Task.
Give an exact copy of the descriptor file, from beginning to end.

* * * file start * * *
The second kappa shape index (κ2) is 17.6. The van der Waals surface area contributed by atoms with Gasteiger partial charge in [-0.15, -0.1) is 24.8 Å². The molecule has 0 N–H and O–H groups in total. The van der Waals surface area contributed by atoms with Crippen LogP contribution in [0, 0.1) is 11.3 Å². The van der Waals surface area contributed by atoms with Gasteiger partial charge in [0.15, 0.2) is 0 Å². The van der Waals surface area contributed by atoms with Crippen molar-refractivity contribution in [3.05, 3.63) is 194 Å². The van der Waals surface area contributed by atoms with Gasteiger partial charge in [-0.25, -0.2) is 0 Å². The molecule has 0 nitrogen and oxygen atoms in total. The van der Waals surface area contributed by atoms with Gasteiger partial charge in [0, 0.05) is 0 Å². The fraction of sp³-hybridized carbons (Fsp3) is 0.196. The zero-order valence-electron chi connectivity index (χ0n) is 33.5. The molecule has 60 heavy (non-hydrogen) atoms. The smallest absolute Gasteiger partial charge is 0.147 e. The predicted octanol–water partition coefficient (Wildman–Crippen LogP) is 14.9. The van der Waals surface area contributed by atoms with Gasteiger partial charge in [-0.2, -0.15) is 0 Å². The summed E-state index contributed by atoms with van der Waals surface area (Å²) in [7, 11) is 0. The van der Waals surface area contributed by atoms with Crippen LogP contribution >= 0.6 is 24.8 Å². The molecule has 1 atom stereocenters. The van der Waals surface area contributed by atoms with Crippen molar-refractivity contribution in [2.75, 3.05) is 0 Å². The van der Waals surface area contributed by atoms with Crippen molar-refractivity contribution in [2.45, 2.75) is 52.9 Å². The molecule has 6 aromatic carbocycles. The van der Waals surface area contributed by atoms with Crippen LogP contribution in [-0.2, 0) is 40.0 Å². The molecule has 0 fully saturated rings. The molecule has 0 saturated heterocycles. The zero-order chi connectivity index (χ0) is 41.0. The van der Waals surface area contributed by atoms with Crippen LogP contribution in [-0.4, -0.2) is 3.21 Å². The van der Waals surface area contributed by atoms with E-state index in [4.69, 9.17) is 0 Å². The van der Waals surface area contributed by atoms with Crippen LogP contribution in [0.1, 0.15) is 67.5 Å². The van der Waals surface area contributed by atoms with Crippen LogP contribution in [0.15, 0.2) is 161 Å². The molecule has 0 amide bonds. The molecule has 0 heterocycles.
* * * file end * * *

The second kappa shape index (κ2) is 17.6. The van der Waals surface area contributed by atoms with Gasteiger partial charge in [-0.15, -0.1) is 24.8 Å². The molecule has 0 N–H and O–H groups in total. The van der Waals surface area contributed by atoms with Crippen LogP contribution in [0, 0.1) is 11.3 Å². The van der Waals surface area contributed by atoms with Gasteiger partial charge in [0.15, 0.2) is 0 Å². The van der Waals surface area contributed by atoms with Crippen molar-refractivity contribution in [3.05, 3.63) is 194 Å². The van der Waals surface area contributed by atoms with Gasteiger partial charge in [-0.25, -0.2) is 0 Å². The molecule has 0 nitrogen and oxygen atoms in total. The van der Waals surface area contributed by atoms with Gasteiger partial charge in [0, 0.05) is 0 Å². The fraction of sp³-hybridized carbons (Fsp3) is 0.196. The zero-order valence-electron chi connectivity index (χ0n) is 33.5. The molecule has 60 heavy (non-hydrogen) atoms. The smallest absolute Gasteiger partial charge is 0.147 e. The predicted octanol–water partition coefficient (Wildman–Crippen LogP) is 14.9. The van der Waals surface area contributed by atoms with Gasteiger partial charge in [-0.2, -0.15) is 0 Å². The summed E-state index contributed by atoms with van der Waals surface area (Å²) in [7, 11) is 0. The van der Waals surface area contributed by atoms with Crippen LogP contribution >= 0.6 is 24.8 Å². The molecule has 1 atom stereocenters. The van der Waals surface area contributed by atoms with Crippen molar-refractivity contribution in [2.75, 3.05) is 0 Å². The van der Waals surface area contributed by atoms with Crippen molar-refractivity contribution in [2.45, 2.75) is 52.9 Å². The molecule has 6 aromatic carbocycles. The van der Waals surface area contributed by atoms with Crippen LogP contribution in [-0.2, 0) is 40.0 Å². The molecule has 0 fully saturated rings. The molecule has 0 saturated heterocycles. The zero-order chi connectivity index (χ0) is 41.0. The van der Waals surface area contributed by atoms with Crippen LogP contribution in [-0.4, -0.2) is 3.21 Å². The van der Waals surface area contributed by atoms with E-state index in [4.69, 9.17) is 0 Å². The van der Waals surface area contributed by atoms with Crippen LogP contribution in [0.1, 0.15) is 67.5 Å². The van der Waals surface area contributed by atoms with Crippen LogP contribution in [0.15, 0.2) is 161 Å². The molecule has 0 amide bonds. The molecule has 0 heterocycles.